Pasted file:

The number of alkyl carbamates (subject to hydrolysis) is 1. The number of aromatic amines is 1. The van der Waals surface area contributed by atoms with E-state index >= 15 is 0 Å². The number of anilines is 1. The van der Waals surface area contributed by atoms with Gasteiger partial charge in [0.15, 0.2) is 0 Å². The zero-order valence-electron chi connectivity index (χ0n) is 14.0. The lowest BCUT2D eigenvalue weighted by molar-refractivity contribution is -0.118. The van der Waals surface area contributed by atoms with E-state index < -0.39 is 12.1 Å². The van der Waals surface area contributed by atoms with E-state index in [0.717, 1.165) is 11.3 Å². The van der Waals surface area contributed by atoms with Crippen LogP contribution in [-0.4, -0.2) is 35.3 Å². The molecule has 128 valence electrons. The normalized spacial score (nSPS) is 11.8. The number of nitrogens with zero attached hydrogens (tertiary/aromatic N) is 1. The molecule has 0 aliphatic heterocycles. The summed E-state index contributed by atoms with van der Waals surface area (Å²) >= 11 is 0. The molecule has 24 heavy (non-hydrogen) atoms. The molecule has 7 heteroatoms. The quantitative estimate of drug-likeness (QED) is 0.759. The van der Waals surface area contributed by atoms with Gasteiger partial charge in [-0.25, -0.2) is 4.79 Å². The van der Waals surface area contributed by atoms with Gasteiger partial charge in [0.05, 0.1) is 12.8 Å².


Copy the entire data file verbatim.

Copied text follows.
The number of alkyl carbamates (subject to hydrolysis) is 1. The number of aromatic amines is 1. The van der Waals surface area contributed by atoms with E-state index >= 15 is 0 Å². The number of anilines is 1. The van der Waals surface area contributed by atoms with Gasteiger partial charge in [0.15, 0.2) is 0 Å². The zero-order valence-electron chi connectivity index (χ0n) is 14.0. The lowest BCUT2D eigenvalue weighted by molar-refractivity contribution is -0.118. The van der Waals surface area contributed by atoms with E-state index < -0.39 is 12.1 Å². The van der Waals surface area contributed by atoms with E-state index in [0.717, 1.165) is 11.3 Å². The van der Waals surface area contributed by atoms with Crippen LogP contribution in [-0.4, -0.2) is 35.3 Å². The molecule has 128 valence electrons. The normalized spacial score (nSPS) is 11.8. The number of nitrogens with zero attached hydrogens (tertiary/aromatic N) is 1. The molecule has 0 aliphatic heterocycles. The summed E-state index contributed by atoms with van der Waals surface area (Å²) >= 11 is 0. The molecule has 24 heavy (non-hydrogen) atoms. The molecule has 7 heteroatoms. The quantitative estimate of drug-likeness (QED) is 0.759. The van der Waals surface area contributed by atoms with Gasteiger partial charge in [-0.25, -0.2) is 4.79 Å². The van der Waals surface area contributed by atoms with Gasteiger partial charge in [0.05, 0.1) is 12.8 Å².